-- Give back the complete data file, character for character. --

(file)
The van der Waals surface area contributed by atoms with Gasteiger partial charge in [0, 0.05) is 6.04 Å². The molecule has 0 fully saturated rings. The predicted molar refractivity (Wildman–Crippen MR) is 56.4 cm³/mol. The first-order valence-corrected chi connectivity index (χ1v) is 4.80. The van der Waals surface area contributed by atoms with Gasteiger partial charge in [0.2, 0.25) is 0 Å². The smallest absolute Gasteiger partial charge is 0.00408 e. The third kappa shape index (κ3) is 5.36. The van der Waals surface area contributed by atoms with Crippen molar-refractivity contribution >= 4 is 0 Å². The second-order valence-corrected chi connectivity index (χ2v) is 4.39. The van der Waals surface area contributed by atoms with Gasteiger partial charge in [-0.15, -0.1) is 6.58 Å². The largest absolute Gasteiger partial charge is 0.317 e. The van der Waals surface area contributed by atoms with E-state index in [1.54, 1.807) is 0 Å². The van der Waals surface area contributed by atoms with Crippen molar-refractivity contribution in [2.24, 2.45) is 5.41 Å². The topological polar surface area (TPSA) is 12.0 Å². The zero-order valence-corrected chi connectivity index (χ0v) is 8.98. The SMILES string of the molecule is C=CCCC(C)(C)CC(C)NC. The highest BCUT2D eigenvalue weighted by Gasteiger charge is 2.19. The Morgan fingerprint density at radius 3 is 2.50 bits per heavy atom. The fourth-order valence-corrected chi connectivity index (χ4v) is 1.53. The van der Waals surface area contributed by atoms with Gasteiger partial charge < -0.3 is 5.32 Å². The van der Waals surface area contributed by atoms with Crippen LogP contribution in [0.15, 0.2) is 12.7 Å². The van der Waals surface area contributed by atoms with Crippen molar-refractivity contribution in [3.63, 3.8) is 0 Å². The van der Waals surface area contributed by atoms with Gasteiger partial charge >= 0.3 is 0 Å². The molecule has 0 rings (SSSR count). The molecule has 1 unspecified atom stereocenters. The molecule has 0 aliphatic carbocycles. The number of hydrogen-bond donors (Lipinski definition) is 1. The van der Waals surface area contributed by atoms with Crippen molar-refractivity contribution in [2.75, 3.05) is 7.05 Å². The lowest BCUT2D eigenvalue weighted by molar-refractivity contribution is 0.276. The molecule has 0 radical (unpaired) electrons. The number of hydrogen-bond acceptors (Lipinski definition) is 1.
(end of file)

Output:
The van der Waals surface area contributed by atoms with Gasteiger partial charge in [0, 0.05) is 6.04 Å². The molecule has 0 fully saturated rings. The predicted molar refractivity (Wildman–Crippen MR) is 56.4 cm³/mol. The first-order valence-corrected chi connectivity index (χ1v) is 4.80. The van der Waals surface area contributed by atoms with Gasteiger partial charge in [0.2, 0.25) is 0 Å². The smallest absolute Gasteiger partial charge is 0.00408 e. The third kappa shape index (κ3) is 5.36. The van der Waals surface area contributed by atoms with Crippen molar-refractivity contribution >= 4 is 0 Å². The second-order valence-corrected chi connectivity index (χ2v) is 4.39. The van der Waals surface area contributed by atoms with Gasteiger partial charge in [-0.15, -0.1) is 6.58 Å². The largest absolute Gasteiger partial charge is 0.317 e. The van der Waals surface area contributed by atoms with E-state index in [1.54, 1.807) is 0 Å². The van der Waals surface area contributed by atoms with Crippen molar-refractivity contribution in [2.24, 2.45) is 5.41 Å². The topological polar surface area (TPSA) is 12.0 Å². The zero-order valence-corrected chi connectivity index (χ0v) is 8.98. The SMILES string of the molecule is C=CCCC(C)(C)CC(C)NC. The highest BCUT2D eigenvalue weighted by Gasteiger charge is 2.19. The Morgan fingerprint density at radius 3 is 2.50 bits per heavy atom. The fourth-order valence-corrected chi connectivity index (χ4v) is 1.53. The van der Waals surface area contributed by atoms with Gasteiger partial charge < -0.3 is 5.32 Å². The van der Waals surface area contributed by atoms with Crippen LogP contribution in [0.15, 0.2) is 12.7 Å². The van der Waals surface area contributed by atoms with Crippen molar-refractivity contribution in [3.63, 3.8) is 0 Å². The van der Waals surface area contributed by atoms with Gasteiger partial charge >= 0.3 is 0 Å². The molecule has 0 rings (SSSR count). The molecule has 1 unspecified atom stereocenters. The molecule has 0 aliphatic carbocycles. The number of hydrogen-bond donors (Lipinski definition) is 1. The van der Waals surface area contributed by atoms with Crippen molar-refractivity contribution in [2.75, 3.05) is 7.05 Å². The lowest BCUT2D eigenvalue weighted by molar-refractivity contribution is 0.276. The molecule has 0 radical (unpaired) electrons. The number of hydrogen-bond acceptors (Lipinski definition) is 1.